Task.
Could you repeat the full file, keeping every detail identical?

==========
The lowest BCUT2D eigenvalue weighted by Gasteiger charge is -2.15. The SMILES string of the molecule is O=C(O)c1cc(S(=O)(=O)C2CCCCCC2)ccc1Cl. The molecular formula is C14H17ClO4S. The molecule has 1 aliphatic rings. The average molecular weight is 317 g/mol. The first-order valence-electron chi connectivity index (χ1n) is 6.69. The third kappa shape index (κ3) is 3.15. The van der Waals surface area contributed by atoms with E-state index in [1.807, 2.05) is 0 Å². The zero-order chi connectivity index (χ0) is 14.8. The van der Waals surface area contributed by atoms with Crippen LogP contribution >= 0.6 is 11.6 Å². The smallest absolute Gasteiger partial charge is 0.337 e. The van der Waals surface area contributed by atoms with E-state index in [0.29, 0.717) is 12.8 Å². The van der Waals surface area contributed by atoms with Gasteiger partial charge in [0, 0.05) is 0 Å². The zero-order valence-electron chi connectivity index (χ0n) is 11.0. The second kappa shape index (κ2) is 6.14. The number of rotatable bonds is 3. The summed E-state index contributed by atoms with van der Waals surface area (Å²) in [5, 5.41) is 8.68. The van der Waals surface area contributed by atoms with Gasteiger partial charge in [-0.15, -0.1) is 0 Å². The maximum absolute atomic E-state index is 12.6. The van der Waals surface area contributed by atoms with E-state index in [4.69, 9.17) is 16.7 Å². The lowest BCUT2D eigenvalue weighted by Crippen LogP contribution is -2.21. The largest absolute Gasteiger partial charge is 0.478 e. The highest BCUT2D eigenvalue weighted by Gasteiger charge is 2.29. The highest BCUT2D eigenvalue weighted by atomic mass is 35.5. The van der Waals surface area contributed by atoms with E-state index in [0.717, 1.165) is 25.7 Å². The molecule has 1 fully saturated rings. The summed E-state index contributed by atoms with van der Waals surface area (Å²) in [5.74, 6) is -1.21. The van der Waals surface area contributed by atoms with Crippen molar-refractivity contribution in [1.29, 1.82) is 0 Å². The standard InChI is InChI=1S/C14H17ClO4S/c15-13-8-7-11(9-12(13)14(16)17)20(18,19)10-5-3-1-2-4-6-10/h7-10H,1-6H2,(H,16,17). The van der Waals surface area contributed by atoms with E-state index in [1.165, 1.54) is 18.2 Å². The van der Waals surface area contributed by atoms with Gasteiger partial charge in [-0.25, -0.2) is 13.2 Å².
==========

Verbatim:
The lowest BCUT2D eigenvalue weighted by Gasteiger charge is -2.15. The SMILES string of the molecule is O=C(O)c1cc(S(=O)(=O)C2CCCCCC2)ccc1Cl. The molecular formula is C14H17ClO4S. The molecule has 1 aliphatic rings. The average molecular weight is 317 g/mol. The first-order valence-electron chi connectivity index (χ1n) is 6.69. The third kappa shape index (κ3) is 3.15. The van der Waals surface area contributed by atoms with E-state index in [1.807, 2.05) is 0 Å². The zero-order chi connectivity index (χ0) is 14.8. The van der Waals surface area contributed by atoms with Crippen LogP contribution >= 0.6 is 11.6 Å². The smallest absolute Gasteiger partial charge is 0.337 e. The van der Waals surface area contributed by atoms with E-state index in [0.29, 0.717) is 12.8 Å². The van der Waals surface area contributed by atoms with Gasteiger partial charge in [0, 0.05) is 0 Å². The zero-order valence-electron chi connectivity index (χ0n) is 11.0. The second kappa shape index (κ2) is 6.14. The number of rotatable bonds is 3. The summed E-state index contributed by atoms with van der Waals surface area (Å²) in [5, 5.41) is 8.68. The van der Waals surface area contributed by atoms with Gasteiger partial charge in [-0.15, -0.1) is 0 Å². The maximum absolute atomic E-state index is 12.6. The van der Waals surface area contributed by atoms with E-state index in [4.69, 9.17) is 16.7 Å². The lowest BCUT2D eigenvalue weighted by Crippen LogP contribution is -2.21. The largest absolute Gasteiger partial charge is 0.478 e. The highest BCUT2D eigenvalue weighted by Gasteiger charge is 2.29. The highest BCUT2D eigenvalue weighted by atomic mass is 35.5. The van der Waals surface area contributed by atoms with E-state index in [0.717, 1.165) is 25.7 Å². The molecule has 1 fully saturated rings. The summed E-state index contributed by atoms with van der Waals surface area (Å²) in [5.74, 6) is -1.21. The van der Waals surface area contributed by atoms with Crippen molar-refractivity contribution in [1.29, 1.82) is 0 Å². The standard InChI is InChI=1S/C14H17ClO4S/c15-13-8-7-11(9-12(13)14(16)17)20(18,19)10-5-3-1-2-4-6-10/h7-10H,1-6H2,(H,16,17). The van der Waals surface area contributed by atoms with E-state index in [1.165, 1.54) is 18.2 Å². The van der Waals surface area contributed by atoms with Gasteiger partial charge in [-0.25, -0.2) is 13.2 Å².